BYU athletics are rocking out in style.
Given the higher standards at BYU, the music selection for athletic events can get a little sparse. But the songs played throughout games at the Marriott Center and LaVell Edwards Stadium are still pumping up fans with upbeat music that is trendy, catchy and clean.
The first thing the BYU Athletics Marketing Department looks at when selecting game music is the family-friendly environment the events are supposed to create, according to BYU Marketing Assistant Bryce Lake.
“The process for selecting music is different at BYU, because we obviously have certain standards we have to uphold,” Lake said. “We need to make sure it’s comfortable for a family-friendly environment.”
The marketing department assigns a different person to oversee the music for each different sport. The assigned person chooses music that is popular and excitable but most of all that is appropriate for the standards of The Church of Jesus Christ of Latter-day Saints. While there are no written guidelines for the person to follow, Lake said the idea that families with young children attend games as a family activity and general authorities of the church are likely to attend games creates a standard by which to judge.
“We have apostles and other church dignitaries who come to many of our games,” Lake said. “My personal standard for selecting music is if I would feel comfortable playing this music around them.”
The university has a licensing contract to use most music throughout events at BYU venues and can purchase the rights to any other song not included in the original contract, Lake said.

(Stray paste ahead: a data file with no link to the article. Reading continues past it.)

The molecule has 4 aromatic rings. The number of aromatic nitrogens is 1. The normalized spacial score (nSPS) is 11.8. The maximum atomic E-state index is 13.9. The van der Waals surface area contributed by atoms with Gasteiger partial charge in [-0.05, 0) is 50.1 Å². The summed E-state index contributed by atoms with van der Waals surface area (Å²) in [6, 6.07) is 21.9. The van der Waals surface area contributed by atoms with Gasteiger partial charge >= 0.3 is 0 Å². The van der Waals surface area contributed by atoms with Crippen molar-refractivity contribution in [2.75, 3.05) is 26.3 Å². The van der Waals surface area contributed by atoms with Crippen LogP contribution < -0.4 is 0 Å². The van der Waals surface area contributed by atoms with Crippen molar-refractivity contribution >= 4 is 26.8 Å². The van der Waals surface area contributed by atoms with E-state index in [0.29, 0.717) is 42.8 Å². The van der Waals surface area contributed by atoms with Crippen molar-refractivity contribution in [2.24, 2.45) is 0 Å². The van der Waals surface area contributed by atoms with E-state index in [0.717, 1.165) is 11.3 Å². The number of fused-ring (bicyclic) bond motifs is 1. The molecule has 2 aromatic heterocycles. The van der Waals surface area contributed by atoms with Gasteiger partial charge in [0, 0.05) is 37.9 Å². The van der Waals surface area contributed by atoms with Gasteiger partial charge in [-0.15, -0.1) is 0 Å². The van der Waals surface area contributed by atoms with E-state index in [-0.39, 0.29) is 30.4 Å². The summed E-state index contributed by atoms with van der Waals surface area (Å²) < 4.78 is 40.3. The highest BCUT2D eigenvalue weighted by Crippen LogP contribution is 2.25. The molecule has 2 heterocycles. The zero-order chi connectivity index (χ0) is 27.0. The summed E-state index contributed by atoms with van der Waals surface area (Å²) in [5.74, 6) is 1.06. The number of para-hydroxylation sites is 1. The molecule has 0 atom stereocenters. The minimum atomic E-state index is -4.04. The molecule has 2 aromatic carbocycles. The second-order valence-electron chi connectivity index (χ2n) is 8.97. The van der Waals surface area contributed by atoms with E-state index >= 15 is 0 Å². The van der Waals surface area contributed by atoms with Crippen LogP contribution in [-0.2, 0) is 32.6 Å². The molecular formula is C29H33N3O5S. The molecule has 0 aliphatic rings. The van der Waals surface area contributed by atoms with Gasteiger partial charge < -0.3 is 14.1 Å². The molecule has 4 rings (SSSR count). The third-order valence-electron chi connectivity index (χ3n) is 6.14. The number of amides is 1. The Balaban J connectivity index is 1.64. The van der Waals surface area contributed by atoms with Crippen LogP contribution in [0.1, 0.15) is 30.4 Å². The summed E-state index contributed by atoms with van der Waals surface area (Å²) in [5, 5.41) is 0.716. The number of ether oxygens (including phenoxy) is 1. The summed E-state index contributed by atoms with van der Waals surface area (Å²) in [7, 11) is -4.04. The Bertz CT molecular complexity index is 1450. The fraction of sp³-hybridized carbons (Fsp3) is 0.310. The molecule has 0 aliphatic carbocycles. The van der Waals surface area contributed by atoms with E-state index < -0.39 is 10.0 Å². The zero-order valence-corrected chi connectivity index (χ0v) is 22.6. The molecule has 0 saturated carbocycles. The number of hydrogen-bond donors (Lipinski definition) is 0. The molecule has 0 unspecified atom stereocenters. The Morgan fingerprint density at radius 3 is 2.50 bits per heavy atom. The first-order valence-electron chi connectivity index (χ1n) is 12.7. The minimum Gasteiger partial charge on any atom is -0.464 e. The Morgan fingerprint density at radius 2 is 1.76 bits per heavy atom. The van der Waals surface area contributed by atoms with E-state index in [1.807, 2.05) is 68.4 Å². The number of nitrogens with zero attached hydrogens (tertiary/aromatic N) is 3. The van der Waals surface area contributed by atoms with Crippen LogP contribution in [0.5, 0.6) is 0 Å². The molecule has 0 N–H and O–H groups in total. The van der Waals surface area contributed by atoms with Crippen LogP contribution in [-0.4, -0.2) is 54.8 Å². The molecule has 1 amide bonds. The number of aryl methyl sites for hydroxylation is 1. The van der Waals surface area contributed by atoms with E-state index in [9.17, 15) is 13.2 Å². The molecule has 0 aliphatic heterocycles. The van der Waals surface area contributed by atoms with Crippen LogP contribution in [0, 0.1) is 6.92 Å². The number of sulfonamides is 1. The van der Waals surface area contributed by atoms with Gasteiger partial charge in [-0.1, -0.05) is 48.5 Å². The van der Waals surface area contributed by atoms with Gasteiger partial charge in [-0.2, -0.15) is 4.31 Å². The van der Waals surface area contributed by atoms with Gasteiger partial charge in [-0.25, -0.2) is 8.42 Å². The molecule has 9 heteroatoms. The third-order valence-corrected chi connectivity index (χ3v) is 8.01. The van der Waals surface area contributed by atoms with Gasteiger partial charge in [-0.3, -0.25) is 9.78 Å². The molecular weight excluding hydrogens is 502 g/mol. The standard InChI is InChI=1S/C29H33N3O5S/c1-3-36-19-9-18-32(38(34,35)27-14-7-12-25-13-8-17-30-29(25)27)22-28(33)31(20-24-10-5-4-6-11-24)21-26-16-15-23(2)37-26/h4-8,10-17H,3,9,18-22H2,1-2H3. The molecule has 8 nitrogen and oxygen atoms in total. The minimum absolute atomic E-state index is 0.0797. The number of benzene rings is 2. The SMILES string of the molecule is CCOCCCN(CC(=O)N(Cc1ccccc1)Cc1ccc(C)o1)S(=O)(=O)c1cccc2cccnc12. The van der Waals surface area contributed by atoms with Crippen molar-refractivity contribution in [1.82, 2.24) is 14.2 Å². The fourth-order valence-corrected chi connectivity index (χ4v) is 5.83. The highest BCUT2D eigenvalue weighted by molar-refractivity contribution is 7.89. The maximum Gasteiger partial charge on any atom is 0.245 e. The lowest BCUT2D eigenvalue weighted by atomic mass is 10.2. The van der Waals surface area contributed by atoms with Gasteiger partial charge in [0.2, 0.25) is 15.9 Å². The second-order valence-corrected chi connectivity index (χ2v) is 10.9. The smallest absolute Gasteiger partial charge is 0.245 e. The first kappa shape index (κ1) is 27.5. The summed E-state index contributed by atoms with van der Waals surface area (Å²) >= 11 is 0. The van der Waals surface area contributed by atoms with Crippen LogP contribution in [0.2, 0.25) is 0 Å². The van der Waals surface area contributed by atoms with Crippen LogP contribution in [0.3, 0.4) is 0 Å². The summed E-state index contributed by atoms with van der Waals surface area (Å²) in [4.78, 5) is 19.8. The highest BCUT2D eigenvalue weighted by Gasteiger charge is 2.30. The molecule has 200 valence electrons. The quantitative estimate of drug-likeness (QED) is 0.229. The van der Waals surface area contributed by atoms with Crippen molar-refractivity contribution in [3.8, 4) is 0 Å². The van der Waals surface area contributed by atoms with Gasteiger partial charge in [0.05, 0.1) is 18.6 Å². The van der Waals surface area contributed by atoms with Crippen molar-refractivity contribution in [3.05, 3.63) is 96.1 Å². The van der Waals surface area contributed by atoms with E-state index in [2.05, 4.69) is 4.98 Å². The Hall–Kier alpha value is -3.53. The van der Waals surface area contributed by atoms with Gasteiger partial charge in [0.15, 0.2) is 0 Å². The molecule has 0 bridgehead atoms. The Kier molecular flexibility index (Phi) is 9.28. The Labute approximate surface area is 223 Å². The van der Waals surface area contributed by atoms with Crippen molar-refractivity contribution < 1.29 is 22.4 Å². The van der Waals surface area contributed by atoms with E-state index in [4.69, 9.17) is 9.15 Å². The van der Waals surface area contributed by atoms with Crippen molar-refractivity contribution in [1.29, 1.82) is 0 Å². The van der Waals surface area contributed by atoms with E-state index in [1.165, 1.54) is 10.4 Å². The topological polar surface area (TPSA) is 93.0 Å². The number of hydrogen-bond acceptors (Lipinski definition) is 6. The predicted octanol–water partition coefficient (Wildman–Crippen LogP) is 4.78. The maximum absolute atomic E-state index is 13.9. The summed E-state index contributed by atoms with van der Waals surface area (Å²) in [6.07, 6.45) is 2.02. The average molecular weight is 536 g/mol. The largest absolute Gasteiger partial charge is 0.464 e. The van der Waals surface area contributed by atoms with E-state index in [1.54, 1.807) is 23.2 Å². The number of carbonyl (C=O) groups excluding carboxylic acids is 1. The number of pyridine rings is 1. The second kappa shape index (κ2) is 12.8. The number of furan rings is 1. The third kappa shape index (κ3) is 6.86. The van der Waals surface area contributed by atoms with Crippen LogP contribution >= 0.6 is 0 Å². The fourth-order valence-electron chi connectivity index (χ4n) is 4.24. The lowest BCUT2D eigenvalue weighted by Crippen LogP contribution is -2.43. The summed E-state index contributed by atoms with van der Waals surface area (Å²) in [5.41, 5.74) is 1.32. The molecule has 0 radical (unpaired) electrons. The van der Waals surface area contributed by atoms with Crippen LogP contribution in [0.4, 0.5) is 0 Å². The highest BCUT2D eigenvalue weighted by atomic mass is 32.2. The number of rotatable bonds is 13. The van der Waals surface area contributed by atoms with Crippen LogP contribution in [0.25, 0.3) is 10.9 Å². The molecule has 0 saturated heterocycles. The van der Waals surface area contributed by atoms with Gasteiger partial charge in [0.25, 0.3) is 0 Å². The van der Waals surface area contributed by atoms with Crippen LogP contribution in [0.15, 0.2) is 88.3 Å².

[pullquote]In baseball, the songs “Bad Day” by Daniel Powter and “Bye Bye Bye” by ‘NSync are used when the opposing manager pulls his starting pitcher.[/pullquote] The marketing department makes a major update to the playlist for each individual sport at the beginning of the season. During timeouts and other pauses in the game, the BYU ROC band splits time with the pre-selected recorded music. In addition to the different songs for each sport, songs are also assigned to complement game action. For example, in baseball, the songs “Bad Day” by Daniel Powter and “Bye Bye Bye” by ‘NSync are used when the opposing manager pulls his starting pitcher.
“We have songs for home runs and other songs for when we intercept the football and take it back for a touchdown,” Lake said. “There is different music for each quarter breaks or media timeouts. And then there’s coordinating with the BYU band and splitting the time with them.”
The marketing assistants have the responsibility to edit out any profanity and sexual innuendos in the lyrics.
Even with the agreement on making the music family-friendly, every person has a different sense of what is appropriate or not. Lake said the university receives an average of two or three complaints per year on the music selection from fans as well as students, and the department tries to take them into consideration.
Even though the stricter standards are in place at BYU athletics, limiting some of the music choices, the BYU sports atmospheres still turn out to be some of the toughest places to play and the songs effectively pump up the fans.
With the basketball season recently ended, the marketing department has started work on updating the music for the 2014 football season.